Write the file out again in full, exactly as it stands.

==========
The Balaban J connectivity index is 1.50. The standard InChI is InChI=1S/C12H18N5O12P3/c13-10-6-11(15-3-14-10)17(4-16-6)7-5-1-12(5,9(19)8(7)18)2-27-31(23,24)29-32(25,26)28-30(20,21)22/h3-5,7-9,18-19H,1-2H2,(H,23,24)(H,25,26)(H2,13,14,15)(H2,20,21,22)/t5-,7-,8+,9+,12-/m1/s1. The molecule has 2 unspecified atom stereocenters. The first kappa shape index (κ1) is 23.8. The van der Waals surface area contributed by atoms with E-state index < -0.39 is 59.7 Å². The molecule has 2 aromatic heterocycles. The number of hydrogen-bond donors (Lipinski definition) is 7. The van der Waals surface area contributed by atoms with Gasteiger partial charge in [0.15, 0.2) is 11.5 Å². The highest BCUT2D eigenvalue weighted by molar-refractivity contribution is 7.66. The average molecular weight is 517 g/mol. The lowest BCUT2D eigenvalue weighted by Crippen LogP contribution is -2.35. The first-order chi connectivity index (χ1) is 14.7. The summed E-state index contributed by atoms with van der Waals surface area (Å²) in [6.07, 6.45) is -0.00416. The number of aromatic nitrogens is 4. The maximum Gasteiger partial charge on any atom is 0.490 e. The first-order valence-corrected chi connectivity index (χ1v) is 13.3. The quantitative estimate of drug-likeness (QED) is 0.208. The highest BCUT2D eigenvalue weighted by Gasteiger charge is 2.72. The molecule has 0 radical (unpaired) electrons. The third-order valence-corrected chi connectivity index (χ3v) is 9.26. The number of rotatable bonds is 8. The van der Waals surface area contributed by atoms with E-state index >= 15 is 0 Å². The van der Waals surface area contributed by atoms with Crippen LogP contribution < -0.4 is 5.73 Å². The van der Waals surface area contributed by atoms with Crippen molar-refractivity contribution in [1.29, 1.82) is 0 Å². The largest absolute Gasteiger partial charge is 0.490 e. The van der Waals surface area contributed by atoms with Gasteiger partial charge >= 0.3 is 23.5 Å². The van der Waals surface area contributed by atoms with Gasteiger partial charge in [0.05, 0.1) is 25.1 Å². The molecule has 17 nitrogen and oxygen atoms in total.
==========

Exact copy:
The Balaban J connectivity index is 1.50. The standard InChI is InChI=1S/C12H18N5O12P3/c13-10-6-11(15-3-14-10)17(4-16-6)7-5-1-12(5,9(19)8(7)18)2-27-31(23,24)29-32(25,26)28-30(20,21)22/h3-5,7-9,18-19H,1-2H2,(H,23,24)(H,25,26)(H2,13,14,15)(H2,20,21,22)/t5-,7-,8+,9+,12-/m1/s1. The molecule has 2 unspecified atom stereocenters. The first kappa shape index (κ1) is 23.8. The van der Waals surface area contributed by atoms with E-state index < -0.39 is 59.7 Å². The molecule has 2 aromatic heterocycles. The number of hydrogen-bond donors (Lipinski definition) is 7. The van der Waals surface area contributed by atoms with Gasteiger partial charge in [0.15, 0.2) is 11.5 Å². The highest BCUT2D eigenvalue weighted by molar-refractivity contribution is 7.66. The average molecular weight is 517 g/mol. The lowest BCUT2D eigenvalue weighted by Crippen LogP contribution is -2.35. The first-order chi connectivity index (χ1) is 14.7. The summed E-state index contributed by atoms with van der Waals surface area (Å²) in [6.07, 6.45) is -0.00416. The number of aromatic nitrogens is 4. The maximum Gasteiger partial charge on any atom is 0.490 e. The first-order valence-corrected chi connectivity index (χ1v) is 13.3. The quantitative estimate of drug-likeness (QED) is 0.208. The highest BCUT2D eigenvalue weighted by Gasteiger charge is 2.72. The molecule has 0 radical (unpaired) electrons. The third-order valence-corrected chi connectivity index (χ3v) is 9.26. The number of rotatable bonds is 8. The van der Waals surface area contributed by atoms with E-state index >= 15 is 0 Å². The van der Waals surface area contributed by atoms with Crippen LogP contribution < -0.4 is 5.73 Å². The van der Waals surface area contributed by atoms with Crippen molar-refractivity contribution in [1.29, 1.82) is 0 Å². The largest absolute Gasteiger partial charge is 0.490 e. The van der Waals surface area contributed by atoms with Gasteiger partial charge >= 0.3 is 23.5 Å². The van der Waals surface area contributed by atoms with Gasteiger partial charge in [0.05, 0.1) is 25.1 Å². The molecule has 17 nitrogen and oxygen atoms in total.